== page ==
A key recommendation to make it easier for Maori to build on their land has been ignored by government departments.
In 2011, the Auditor-General suggested there should be one organisation for Maori who want to build housing on customary whenua, instead of having to deal with a maze of agencies.
Three years later in a follow-up report, the performance watchdog found there was no single point of contact.
It said the response to its proposal had been slower than many Maori with aspirations to build might have wished.
However, the office did offer some positive comments, saying steady progress was being made and there was an ongoing commitment to act on its recommendations from 2011.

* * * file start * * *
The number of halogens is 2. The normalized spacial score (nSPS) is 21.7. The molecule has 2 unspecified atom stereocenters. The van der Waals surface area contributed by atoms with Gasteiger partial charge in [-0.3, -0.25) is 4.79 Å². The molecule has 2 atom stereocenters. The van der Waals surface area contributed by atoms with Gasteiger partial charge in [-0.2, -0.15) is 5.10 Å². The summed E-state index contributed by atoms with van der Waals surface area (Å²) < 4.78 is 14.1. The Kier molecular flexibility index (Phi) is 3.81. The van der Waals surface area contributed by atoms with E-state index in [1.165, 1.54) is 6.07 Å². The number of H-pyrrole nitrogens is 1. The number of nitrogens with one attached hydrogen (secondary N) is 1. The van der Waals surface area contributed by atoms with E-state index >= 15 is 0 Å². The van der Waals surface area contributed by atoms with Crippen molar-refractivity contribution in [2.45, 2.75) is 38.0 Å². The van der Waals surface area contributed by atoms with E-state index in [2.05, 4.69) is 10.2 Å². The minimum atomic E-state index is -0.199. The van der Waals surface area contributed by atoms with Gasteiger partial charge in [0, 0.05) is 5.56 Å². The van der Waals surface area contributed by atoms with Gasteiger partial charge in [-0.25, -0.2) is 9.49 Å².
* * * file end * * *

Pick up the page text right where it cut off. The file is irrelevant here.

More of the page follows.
It noted that the Ministry of Business, Innovation and Employment would monitor the effectiveness of the Government's Maori Housing Strategy, announced in July this year.
The Auditor-General said its evaluation needed to be shared with the public and should show how many houses had been built on Maori land.
Because this type of land had multiple owners, it could not sold and banks could not meet their standard requirements for mortgage security, making it harder for Maori to build a home on their own land.